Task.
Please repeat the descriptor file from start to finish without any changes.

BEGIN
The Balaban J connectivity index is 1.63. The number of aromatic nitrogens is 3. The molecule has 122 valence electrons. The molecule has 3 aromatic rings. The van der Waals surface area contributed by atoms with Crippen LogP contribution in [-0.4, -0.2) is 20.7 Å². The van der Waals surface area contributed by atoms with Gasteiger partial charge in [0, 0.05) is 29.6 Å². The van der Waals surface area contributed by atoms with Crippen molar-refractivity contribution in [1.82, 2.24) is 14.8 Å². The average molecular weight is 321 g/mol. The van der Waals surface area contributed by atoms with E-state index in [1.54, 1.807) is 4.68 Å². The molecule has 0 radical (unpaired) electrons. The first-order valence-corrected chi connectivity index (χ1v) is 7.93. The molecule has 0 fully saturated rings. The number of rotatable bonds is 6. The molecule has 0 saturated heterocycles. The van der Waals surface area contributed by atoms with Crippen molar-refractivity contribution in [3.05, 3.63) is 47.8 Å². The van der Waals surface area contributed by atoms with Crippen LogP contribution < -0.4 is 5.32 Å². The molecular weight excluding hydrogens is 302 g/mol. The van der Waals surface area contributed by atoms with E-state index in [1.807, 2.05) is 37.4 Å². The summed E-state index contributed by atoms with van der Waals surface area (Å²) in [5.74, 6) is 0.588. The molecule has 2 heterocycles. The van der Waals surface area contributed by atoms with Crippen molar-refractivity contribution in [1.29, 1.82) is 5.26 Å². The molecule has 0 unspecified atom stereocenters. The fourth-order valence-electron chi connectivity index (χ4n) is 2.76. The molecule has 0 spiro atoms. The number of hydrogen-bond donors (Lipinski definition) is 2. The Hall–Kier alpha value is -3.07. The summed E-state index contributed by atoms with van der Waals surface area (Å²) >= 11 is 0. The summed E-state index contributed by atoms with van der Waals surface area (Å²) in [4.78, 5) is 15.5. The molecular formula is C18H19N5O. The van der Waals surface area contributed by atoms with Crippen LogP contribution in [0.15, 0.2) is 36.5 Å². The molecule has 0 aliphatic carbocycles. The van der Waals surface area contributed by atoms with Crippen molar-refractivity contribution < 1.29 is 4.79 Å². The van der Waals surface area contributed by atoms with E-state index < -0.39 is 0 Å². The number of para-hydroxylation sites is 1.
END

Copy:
The Balaban J connectivity index is 1.63. The number of aromatic nitrogens is 3. The molecule has 122 valence electrons. The molecule has 3 aromatic rings. The van der Waals surface area contributed by atoms with Crippen LogP contribution in [-0.4, -0.2) is 20.7 Å². The van der Waals surface area contributed by atoms with Gasteiger partial charge in [0, 0.05) is 29.6 Å². The van der Waals surface area contributed by atoms with Crippen molar-refractivity contribution in [1.82, 2.24) is 14.8 Å². The average molecular weight is 321 g/mol. The van der Waals surface area contributed by atoms with E-state index in [1.54, 1.807) is 4.68 Å². The molecule has 0 radical (unpaired) electrons. The first-order valence-corrected chi connectivity index (χ1v) is 7.93. The molecule has 0 fully saturated rings. The number of rotatable bonds is 6. The molecule has 0 saturated heterocycles. The van der Waals surface area contributed by atoms with Crippen molar-refractivity contribution in [3.05, 3.63) is 47.8 Å². The van der Waals surface area contributed by atoms with Crippen LogP contribution < -0.4 is 5.32 Å². The molecular weight excluding hydrogens is 302 g/mol. The van der Waals surface area contributed by atoms with E-state index in [1.807, 2.05) is 37.4 Å². The summed E-state index contributed by atoms with van der Waals surface area (Å²) in [5.74, 6) is 0.588. The molecule has 2 heterocycles. The van der Waals surface area contributed by atoms with Crippen molar-refractivity contribution in [1.29, 1.82) is 5.26 Å². The molecule has 0 unspecified atom stereocenters. The fourth-order valence-electron chi connectivity index (χ4n) is 2.76. The molecule has 0 spiro atoms. The number of hydrogen-bond donors (Lipinski definition) is 2. The Hall–Kier alpha value is -3.07. The summed E-state index contributed by atoms with van der Waals surface area (Å²) >= 11 is 0. The summed E-state index contributed by atoms with van der Waals surface area (Å²) in [4.78, 5) is 15.5. The molecular formula is C18H19N5O. The van der Waals surface area contributed by atoms with Crippen LogP contribution in [0.15, 0.2) is 36.5 Å². The molecule has 0 aliphatic carbocycles. The van der Waals surface area contributed by atoms with Crippen molar-refractivity contribution < 1.29 is 4.79 Å². The van der Waals surface area contributed by atoms with E-state index < -0.39 is 0 Å². The number of para-hydroxylation sites is 1.